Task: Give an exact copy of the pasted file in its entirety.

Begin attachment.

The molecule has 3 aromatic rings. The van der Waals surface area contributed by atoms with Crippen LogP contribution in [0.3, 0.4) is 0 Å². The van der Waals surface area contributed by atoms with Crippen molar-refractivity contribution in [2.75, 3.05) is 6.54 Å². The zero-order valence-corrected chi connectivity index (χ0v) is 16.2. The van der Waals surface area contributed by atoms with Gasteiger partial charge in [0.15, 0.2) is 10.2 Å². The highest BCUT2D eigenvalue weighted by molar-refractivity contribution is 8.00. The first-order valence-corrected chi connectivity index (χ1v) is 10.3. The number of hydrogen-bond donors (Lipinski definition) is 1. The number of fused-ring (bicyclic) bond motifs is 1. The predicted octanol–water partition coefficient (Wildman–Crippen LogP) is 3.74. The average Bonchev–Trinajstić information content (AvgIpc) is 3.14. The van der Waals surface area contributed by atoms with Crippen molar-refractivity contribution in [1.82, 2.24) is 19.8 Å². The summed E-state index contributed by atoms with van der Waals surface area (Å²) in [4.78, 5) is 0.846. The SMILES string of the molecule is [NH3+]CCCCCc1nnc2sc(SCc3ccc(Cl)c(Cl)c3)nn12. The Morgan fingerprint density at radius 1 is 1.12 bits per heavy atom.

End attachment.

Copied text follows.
The molecule has 3 aromatic rings. The van der Waals surface area contributed by atoms with Crippen LogP contribution in [0.3, 0.4) is 0 Å². The van der Waals surface area contributed by atoms with Crippen molar-refractivity contribution in [2.75, 3.05) is 6.54 Å². The zero-order valence-corrected chi connectivity index (χ0v) is 16.2. The van der Waals surface area contributed by atoms with Gasteiger partial charge in [0.15, 0.2) is 10.2 Å². The highest BCUT2D eigenvalue weighted by molar-refractivity contribution is 8.00. The first-order valence-corrected chi connectivity index (χ1v) is 10.3. The number of hydrogen-bond donors (Lipinski definition) is 1. The number of fused-ring (bicyclic) bond motifs is 1. The predicted octanol–water partition coefficient (Wildman–Crippen LogP) is 3.74. The average Bonchev–Trinajstić information content (AvgIpc) is 3.14. The van der Waals surface area contributed by atoms with Crippen molar-refractivity contribution in [1.82, 2.24) is 19.8 Å². The summed E-state index contributed by atoms with van der Waals surface area (Å²) in [4.78, 5) is 0.846. The SMILES string of the molecule is [NH3+]CCCCCc1nnc2sc(SCc3ccc(Cl)c(Cl)c3)nn12. The Morgan fingerprint density at radius 1 is 1.12 bits per heavy atom.